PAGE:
As mentioned above, there are some myths that everyone knows, and they’re really fun to retell. But because they’re so well-known and so often told, any new retelling has to have a something extra to make them stand out from the crowd. This is easier done when retelling them in another genres, sci-fi, say, or a dystopian (seriously, I’d love to see some more dystopian retellings of anything. I can’t remember have read any. Anyone know of some?). But beyond changing the genre, there are other things you can do to try and change things up. Explore new relationships between characters. In the Hades and Persephone myth, did they know each other? Maybe Demeter and Persephone weren’t as close as people though. Or experiment with new reasons for why things happen. Maybe Hades actually kidnapped Persephone to keep her safe. Play around with the base elements and see what you can twist or dig into deeper for a more rounded, unique story.
Which again, leads me onto another point…
Character Development Is Key
One of the problems with gods and myths is that the gods and other mythological beings are portrayed as huge, mighty, and very one dimensional. Good retellings of myths explore the characters in new ways. This is a really good way to get a different feel to your retelling. For example, each of the gods has a basic stereotype they portray. Think of that stereotypical high school. Every kid fits into a single characteristic. If you were to put the gods in this high school, what group would they fit into? Thor might be a sports jock. Zeus would probably be the captain of the football team. Ares could be the bully. Each god has one main characteristic that people recognise about them, if they know nothing else. This is the core.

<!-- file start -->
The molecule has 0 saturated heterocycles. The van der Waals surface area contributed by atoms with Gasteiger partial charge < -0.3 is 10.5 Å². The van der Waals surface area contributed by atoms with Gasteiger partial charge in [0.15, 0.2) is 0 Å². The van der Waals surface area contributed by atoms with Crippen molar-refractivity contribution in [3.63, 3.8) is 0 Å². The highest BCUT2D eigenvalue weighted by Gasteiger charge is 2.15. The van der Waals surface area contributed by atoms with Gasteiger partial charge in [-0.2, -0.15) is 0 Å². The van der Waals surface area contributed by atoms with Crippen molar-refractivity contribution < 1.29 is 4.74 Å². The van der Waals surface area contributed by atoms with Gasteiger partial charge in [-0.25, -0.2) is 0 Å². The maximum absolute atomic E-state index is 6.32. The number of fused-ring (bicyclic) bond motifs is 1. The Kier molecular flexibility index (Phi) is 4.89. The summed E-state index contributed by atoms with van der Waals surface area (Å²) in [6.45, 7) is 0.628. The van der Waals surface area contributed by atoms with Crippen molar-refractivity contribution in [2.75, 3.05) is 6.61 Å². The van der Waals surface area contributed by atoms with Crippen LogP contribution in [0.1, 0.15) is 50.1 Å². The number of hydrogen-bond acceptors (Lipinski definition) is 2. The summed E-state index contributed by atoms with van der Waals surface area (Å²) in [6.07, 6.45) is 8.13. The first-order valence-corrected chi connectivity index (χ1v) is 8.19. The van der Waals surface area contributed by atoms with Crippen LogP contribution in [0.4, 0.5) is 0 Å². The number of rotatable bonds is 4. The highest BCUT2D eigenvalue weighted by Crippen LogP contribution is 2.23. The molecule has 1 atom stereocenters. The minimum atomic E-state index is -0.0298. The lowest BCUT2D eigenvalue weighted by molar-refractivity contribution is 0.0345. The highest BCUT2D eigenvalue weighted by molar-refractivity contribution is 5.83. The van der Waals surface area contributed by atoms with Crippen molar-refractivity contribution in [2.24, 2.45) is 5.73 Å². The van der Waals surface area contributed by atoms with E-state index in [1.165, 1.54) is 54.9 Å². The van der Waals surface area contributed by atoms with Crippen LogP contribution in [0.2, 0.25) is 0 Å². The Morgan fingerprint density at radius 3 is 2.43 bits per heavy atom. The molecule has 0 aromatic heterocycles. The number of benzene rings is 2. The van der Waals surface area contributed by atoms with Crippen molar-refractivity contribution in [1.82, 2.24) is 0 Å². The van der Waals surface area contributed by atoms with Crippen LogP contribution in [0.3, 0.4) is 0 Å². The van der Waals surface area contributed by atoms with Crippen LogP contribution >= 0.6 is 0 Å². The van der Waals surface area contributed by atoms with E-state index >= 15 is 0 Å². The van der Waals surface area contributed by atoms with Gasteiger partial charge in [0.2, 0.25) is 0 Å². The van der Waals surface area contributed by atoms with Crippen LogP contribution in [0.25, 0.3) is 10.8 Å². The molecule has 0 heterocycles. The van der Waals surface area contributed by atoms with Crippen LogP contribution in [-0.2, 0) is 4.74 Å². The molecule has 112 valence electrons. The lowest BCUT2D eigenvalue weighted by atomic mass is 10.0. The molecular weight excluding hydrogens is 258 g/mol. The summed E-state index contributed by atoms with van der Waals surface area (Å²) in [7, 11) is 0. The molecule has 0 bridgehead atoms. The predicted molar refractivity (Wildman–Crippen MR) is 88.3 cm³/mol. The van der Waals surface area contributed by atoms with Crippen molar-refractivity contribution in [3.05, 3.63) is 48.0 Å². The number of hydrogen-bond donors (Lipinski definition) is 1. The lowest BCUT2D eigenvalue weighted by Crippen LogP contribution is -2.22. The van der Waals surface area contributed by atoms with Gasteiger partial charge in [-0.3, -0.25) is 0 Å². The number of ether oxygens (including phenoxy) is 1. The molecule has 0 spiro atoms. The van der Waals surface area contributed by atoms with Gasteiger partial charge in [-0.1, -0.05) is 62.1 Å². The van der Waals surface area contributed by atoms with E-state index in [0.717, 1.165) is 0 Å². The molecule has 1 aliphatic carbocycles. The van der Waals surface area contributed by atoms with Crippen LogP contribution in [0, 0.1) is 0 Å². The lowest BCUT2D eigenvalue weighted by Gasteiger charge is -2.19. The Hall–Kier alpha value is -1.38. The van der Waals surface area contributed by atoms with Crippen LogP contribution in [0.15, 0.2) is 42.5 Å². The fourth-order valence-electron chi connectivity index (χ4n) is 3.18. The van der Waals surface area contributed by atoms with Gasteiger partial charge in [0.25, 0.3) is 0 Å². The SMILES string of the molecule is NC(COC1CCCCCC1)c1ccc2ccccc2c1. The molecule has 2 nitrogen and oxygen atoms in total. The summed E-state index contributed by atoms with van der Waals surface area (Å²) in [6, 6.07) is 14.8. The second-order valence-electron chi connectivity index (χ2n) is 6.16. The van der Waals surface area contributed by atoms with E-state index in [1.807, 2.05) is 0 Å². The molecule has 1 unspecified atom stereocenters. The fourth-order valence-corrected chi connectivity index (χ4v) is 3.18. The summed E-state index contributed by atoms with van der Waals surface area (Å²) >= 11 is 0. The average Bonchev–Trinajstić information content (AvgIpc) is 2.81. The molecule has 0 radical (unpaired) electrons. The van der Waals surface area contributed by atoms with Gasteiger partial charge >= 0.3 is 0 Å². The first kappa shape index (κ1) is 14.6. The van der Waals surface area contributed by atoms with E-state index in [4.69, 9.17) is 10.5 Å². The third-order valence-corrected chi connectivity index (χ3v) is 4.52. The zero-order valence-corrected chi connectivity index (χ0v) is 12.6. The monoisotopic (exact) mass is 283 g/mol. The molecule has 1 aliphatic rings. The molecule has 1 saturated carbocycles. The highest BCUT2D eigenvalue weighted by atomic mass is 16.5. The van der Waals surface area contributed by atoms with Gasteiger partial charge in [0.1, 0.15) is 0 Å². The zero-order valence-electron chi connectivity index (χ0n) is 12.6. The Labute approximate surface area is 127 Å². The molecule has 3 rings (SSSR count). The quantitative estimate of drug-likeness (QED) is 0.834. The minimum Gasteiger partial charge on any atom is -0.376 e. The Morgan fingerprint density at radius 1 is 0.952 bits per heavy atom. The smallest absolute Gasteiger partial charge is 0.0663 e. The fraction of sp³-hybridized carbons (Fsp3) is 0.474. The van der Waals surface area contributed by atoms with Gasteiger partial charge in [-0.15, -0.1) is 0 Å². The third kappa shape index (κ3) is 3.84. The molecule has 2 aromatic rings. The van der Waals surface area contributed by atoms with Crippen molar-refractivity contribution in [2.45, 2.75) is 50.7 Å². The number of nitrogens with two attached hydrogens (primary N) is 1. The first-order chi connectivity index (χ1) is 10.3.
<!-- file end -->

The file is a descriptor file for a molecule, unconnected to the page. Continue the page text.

But around this core, there is a lot you can do with the character to make them unique. Take Hephaestus for example (a chronically undervalued god in my opinion). His two big things are that he’s crippled, and he makes things. That’s what most people will remember about him. But around those two elements, you can base several vastly different characters. He might be a bitter, cunning foe, twisted like his crippled body and seeking revenge on the people who hurt him, from his cheating wife, to his mother. Or he could be a real introverted sweetheart, focusing more on his work than on people and relationships, maybe even a little scared to open up to people because of what has happened in the past. Or he could be a man with hidden strengths and ambitions, an underestimated power. Develop the characters in new ways and they can vastly change the dynamics of the story and add a lot of new interest.